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      ADL Urges 'New Day of Civility and Compromise'

      In aftermath of divisive election, the ADL called on political leaders in Washington to strive for "a new day of civility and compromise".
      By Rachel Hirshfeld
      First Publish: 11/8/2012, 5:48 PM

      2012 presidential candidates
      2012 presidential candidates
      Reuters

      In the aftermath of a divisive election in which some campaigns devolved into harsh recriminations and ugly personal attacks, the Anti-Defamation League (ADL) issued a statement calling on political leaders in Washington, D.C. to strive for "a new day of civility and compromise" and to unite in order to benefit the common good.

      ADL has long raised concern about the polarization and coarsening of the American political debate and divisive appeals to hatred and even bigotry.

      "Yesterday, nearly 120 million Americans were participants in the grand democratic project of electing a president and other representatives," said Abraham H. Foxman, ADL National Director.  "Today we wake up as a nation facing significant challenges that we must address together.  The popular vote shows that we remain a divided country.  And so the message to our elected representatives is clear: the ability of our government to function depends on reasoned debate and compromise that rejects the temptation to score political points.”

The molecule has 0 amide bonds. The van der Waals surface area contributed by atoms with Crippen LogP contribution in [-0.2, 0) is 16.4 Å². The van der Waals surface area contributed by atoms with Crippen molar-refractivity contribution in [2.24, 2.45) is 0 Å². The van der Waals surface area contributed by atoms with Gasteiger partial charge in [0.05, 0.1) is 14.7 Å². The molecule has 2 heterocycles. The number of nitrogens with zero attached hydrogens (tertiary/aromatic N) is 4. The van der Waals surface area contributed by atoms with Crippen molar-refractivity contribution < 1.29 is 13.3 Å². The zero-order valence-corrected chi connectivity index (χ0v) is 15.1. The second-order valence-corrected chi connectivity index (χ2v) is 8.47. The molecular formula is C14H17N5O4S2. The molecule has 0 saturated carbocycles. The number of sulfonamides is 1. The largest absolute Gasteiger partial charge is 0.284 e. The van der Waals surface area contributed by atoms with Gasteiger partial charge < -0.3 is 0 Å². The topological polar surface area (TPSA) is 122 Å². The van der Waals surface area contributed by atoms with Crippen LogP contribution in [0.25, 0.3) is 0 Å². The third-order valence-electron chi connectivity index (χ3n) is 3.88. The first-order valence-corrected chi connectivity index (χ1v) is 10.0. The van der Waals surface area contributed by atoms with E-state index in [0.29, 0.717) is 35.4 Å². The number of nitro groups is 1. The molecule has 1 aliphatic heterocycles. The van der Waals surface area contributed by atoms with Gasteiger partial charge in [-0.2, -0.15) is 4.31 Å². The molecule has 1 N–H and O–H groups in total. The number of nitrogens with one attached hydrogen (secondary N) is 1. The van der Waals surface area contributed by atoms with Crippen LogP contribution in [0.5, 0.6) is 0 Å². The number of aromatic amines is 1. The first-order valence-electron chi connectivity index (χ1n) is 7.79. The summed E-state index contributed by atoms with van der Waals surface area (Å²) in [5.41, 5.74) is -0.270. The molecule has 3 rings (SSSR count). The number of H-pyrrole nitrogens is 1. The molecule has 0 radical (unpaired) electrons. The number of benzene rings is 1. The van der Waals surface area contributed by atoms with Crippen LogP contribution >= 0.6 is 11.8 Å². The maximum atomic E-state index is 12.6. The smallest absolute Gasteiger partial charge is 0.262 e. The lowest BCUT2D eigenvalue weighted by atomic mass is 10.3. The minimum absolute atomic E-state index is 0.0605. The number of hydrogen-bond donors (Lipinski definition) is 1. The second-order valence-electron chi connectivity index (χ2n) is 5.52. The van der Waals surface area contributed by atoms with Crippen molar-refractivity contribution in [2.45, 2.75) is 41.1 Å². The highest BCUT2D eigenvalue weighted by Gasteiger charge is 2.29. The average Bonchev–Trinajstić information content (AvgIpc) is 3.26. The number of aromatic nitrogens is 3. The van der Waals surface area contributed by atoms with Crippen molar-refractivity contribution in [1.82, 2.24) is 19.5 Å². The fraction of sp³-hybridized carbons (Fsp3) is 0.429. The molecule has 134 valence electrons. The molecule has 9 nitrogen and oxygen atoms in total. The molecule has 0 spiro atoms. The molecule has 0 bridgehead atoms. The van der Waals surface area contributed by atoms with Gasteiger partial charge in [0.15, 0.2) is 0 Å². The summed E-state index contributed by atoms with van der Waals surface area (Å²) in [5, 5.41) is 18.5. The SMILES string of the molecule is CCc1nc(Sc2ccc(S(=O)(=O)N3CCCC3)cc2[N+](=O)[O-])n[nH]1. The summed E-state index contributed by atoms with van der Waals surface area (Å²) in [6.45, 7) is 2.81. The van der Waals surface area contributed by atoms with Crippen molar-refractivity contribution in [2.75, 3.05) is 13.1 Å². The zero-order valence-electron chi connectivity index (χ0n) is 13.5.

"It is essential for our country – policymakers, media commentators, indeed all Americans -- to move beyond divisive polarizing politics and to participate in respectful debate without demanding we abandon our principles," Foxman added.

      The League welcomed statements from both President Obama and Gov. Mitt Romney that they would work together to unify the nation in the aftermath of a bitter election year. 

      "It is heartening that both President Obama and Gov. Romney committed to lead the country forward by setting aside the partisanship and divisiveness that has riven our politics and society and to strive for a civil and respectful political process that embraces compromise," said Foxman. "We welcome their message and we will hold America's political leadership to the standard they have set."

      In his acceptance speech President Obama stated, "We are greater than the sum of our individual ambitions, and we remain more than a collection of red states and blue states.  We are and forever will be the United States of America."  

      Gov. Romney, too, said in his concession speech that "our leaders have to reach across the aisle" and called for the country to move beyond "partisan bickering and political posturing."